Former Ulster flanker Peter Browne was once an intimidating presence on the rugby field.
But his focus has switched now to sharing the gospel.
Browne, son of former Ireland junior and Ulster rugby player turned Church of England minister Leonard, is following in his father’s footsteps.
He is committing his retirement years to spreading the good news of Jesus through his work with Christians in Sport.
He said: “Christians in Sport has been in my blood, as it were. I went to all the camps until I was 17 and then rugby took over.
“That was one of the reasons I wanted to go as far as I could in rugby because I saw it as an act of worship. God gave me these gifts and I wanted to use them to glorify him.
“It’s not that he needs me to play well to glorify him, it’s that because of what he did for me and the relationship I have with him, he deserves all of me. I grew up seeing rugby as a good opportunity to worship God and talk to teammates.”
Browne plied his trade with Newcastle Falcons and Harlequins in the English Premiership before ending his career with a three-year spell at the Kingspan Stadium with Ulster.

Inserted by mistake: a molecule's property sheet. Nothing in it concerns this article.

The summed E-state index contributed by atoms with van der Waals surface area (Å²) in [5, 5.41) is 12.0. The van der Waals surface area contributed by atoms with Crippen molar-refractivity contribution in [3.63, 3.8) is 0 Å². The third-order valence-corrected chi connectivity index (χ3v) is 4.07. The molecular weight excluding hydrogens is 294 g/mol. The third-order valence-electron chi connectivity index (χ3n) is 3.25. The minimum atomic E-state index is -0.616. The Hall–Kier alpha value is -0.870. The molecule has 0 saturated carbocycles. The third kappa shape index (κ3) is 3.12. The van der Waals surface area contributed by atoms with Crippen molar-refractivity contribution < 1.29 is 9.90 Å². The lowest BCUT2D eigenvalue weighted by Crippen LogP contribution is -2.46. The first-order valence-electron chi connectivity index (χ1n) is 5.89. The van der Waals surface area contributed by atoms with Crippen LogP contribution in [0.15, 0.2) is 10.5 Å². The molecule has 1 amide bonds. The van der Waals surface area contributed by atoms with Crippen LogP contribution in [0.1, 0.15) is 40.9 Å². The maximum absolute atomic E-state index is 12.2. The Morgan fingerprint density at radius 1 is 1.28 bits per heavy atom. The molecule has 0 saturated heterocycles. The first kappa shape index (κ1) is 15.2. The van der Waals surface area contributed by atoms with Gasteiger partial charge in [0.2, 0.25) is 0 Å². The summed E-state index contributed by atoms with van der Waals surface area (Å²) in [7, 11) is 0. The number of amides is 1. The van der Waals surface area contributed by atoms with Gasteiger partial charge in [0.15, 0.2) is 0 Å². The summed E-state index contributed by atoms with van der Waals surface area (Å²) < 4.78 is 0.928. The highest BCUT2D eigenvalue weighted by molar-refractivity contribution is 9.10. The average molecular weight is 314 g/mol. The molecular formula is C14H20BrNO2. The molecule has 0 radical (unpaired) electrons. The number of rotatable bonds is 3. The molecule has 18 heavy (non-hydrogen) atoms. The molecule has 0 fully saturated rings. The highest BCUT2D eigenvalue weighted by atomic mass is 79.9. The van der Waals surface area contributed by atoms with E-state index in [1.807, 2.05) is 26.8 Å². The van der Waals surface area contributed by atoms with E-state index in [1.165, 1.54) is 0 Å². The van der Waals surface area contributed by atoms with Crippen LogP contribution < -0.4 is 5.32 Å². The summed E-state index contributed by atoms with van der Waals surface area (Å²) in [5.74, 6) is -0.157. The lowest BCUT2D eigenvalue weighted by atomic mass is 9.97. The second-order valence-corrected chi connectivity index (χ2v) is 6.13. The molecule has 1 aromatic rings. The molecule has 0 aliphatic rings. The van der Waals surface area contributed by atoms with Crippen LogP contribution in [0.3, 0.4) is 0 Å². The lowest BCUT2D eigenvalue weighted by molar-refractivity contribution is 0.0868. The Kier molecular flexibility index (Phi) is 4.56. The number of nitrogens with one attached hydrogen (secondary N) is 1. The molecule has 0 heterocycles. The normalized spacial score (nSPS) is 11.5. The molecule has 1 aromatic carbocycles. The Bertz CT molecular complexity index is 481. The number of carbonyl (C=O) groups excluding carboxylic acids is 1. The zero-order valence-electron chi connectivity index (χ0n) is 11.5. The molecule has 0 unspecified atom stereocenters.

He has now taken on a role of chaplaincy, using his experience in the game to help others in the Pro14 division to find and strengthen their faith.
He added: “With such a performance-based society, we ask them where is your identity? Is it in your performance, which is something that is so up-and-down for athletes? Is it in your sport which, currently, you’re not playing at all? Or is it in Christ? So it’s pointing them to that.
“For us, it’s about understanding that you are not defined by what you do but who you are in Christ. The aim is to point guys to Jesus and letting them see how great he is and that he is the only way to the Father. The more you think about Jesus, the more you take your eyes off yourself.
“I played 12 seasons as a rugby player, so I know that there are nights where you’re worrying if you’ll get another contract or whether you’ll get in the team or if an injury will be the end of your career. All those things are there.
“But if you have that perspective of ‘I am unconditionally loved through Jesus because I have accepted him’ that changes.
“Yes, you still feel those things, but it’s not a fear. It’s a different perspective.”
Christians in Sport works with over 450 professional athletes through various workstreams led by the likes of former Premier League footballer Linvoy Primus, PFA director of player welfare Michael Bennett and former Solheim Cup-winning captain Alison Nicholas.